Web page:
The Dead Horse Lives

Bruce Schneier has a post about Sybase suing NGS Software. I wonder if he knows how strange this sounds, especially from someone who expresses such a strong interest in security economics:

I can see why Sybase would prefer it if people didn’t know about vulnerabilities in their software — it’s bad for business — but disclosure is the reason companies are fixing them. If researchers are prohibited from publishing, then software developers are free to ignore security problems.

I wrote about this particular situation briefly here and have an expanded opinion here. I am still trying to come up with the right way to explain why I think vulnerability SEEKING is a bad idea. Let me try again, using Schneier’s post as a starting point.

I infer from Schneier’s comment that without disclosure software vendors would ignore security problems. but wouldn’t a compromise force a vendor to fix their software problems? In fact, isn’t compromise the only reason we would care? Put another way, if there were no compromises, why SHOULD developers care? There are likely many, many vulnerabilities in existence (heck, if history is our guide, there are about sixty in the queue for discovery/disclosure next week, but we don’t seem to care) and there is no way we will find all of them, so I want developers to focus on the ones that will do me most harm, don’t you? And let’s say that some platform has a particularly long history of compromise, wouldn’t that be a better way of forcing them to fix their software than rattling a door and saying it is unlocked? I think so.

Let me try to lay it out:

  1. There are many vulnerabilities in the wild.
  2. In the wild (i.e. unconstrained), there is no reason for us to think that white hats will find the exact same vulnerabilities as black hats. There are just too many vulnerabilities out there (likely).
  3. The white hats are driving the threat by disclosing vulnerabilities on platforms that may or may not be crucial to an organization’s defenses. If they are not crucial, an organization must now consider the risk to be increased and perhaps allocate more resources. Thus, the white hats are driving our defensive strategies even if they may not be most important to us.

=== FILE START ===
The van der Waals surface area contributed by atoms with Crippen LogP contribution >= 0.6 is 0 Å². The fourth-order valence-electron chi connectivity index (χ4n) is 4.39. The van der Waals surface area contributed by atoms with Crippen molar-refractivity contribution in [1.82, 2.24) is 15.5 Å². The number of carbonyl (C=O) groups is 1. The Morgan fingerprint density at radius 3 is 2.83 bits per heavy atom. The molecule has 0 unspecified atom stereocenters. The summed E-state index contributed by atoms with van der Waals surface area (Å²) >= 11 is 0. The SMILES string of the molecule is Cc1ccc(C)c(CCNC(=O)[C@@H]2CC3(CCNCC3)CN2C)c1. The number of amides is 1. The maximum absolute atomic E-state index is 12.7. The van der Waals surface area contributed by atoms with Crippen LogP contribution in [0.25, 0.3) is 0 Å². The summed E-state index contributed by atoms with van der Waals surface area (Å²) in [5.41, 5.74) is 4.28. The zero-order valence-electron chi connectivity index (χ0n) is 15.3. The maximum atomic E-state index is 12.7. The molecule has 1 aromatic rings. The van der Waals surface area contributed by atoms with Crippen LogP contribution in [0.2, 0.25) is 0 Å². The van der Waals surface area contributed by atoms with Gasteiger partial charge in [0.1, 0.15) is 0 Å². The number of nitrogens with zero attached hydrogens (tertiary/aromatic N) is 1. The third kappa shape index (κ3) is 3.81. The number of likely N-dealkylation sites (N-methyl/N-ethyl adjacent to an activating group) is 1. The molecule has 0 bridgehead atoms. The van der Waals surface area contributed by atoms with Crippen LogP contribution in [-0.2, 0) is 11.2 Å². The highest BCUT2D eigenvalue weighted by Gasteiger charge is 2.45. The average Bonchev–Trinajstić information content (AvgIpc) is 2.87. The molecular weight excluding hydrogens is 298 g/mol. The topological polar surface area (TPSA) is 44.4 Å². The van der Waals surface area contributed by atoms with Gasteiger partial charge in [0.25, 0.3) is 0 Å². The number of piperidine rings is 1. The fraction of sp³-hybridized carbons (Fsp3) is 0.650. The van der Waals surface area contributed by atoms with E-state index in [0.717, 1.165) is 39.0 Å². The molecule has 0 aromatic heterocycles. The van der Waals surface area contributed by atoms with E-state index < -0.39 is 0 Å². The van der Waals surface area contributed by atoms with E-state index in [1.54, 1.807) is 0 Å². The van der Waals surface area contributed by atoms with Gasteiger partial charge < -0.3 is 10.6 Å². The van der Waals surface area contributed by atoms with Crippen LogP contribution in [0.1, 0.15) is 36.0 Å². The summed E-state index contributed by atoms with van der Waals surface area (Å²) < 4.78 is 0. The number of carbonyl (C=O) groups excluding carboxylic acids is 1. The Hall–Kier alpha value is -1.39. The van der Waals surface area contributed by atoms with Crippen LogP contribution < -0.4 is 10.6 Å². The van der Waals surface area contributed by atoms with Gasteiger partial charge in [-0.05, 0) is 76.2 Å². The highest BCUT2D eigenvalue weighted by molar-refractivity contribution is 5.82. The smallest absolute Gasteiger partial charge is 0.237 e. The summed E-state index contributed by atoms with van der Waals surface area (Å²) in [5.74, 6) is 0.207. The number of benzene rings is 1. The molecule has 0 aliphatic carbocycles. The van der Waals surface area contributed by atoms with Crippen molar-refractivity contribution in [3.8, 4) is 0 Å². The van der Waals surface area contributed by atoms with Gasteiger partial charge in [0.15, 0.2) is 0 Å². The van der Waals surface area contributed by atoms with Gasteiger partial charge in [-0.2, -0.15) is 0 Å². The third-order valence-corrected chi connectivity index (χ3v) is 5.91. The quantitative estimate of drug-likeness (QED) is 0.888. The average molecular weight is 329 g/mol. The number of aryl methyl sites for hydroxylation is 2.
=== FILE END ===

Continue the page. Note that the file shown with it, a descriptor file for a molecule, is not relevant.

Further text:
4. Meanwhile, the black hats don’t need to follow the white hats’ rules, so they go somewhere else, in the same way that criminals may go somewhere other than the place where a video camera exists. So we are stuck defending against a threat that may not exist (there is a bit of human weakness here: it is easier to do this than attempt to protect against zero days) while the black hats target other vulnerable systems. Script kiddies keep us busy by launching worms and other noise that distract from the real problem.
  5. The costs of fixing self-created problems is through the roof. The time to exploit is only decreasing if one ignores all the vulnerabilties that have never been exploited.

We say interesting things like "vulnerability seeking protects us" and yet anytime a new vulnerability is disclosed, the appropriate level of risk is raised (not lowered). Any single vulnerability is highly unlikely to have a significant impact on long term risk level.

I believe black hats exist. I believe they are compromising out systems even today. I don’t think there is any reason to believe that white hat bug hunters are doing anything to stop this from happening. Why do you? More importantly, why don’t you want to spend all of your time dealing with this problem instead of dealing with self-made ones?

Collusion? Ah, now there is an interesting question. I am going to assume that all the rumors and snide remarks from vendors about secretly being glad that bug hunters exist simply to generate business are just gossip. Did I mention that I believe black hats exist? If they do, we have nothing to worry about. If they don’t, the only people that have to worry about it are the people making money hand over fist pretending that they do.

Conflict of interest, you say? (Actually, I said it). Absolutely, for product vendors. Did I mention that I believe black hats exist? If they do, I want my vendors PERFECTING THEIR PRODUCT rather than targeting their competitors’ products. There isn’t a vendor out there in the Threat Management space that doesn’t claim to protect against zero days. Let’s do it.

1 comment for “The Dead Horse Lives

  1. April 2, 2005 at 10:52 pm

    Beautifully put.

    There is a lot of noise out there including that from those with a vested interest. And so much of it seems ridiculous… another RPC vulnerability in my public web server? I guess that is why we block all ports but the essentials ones, but we still patch like crazy and hope the patches do less damage than the threats.

    We need to spend more time and thinking on issues like application logging and affordable analysis to see what might really be happening in our environments. Sarbanes may be seriously contributing to solutions now that more logs are being stored. I have advocated the use of data mining tools against those logs to find ‘interesting’ associations – the proverbial needle in a haystack.

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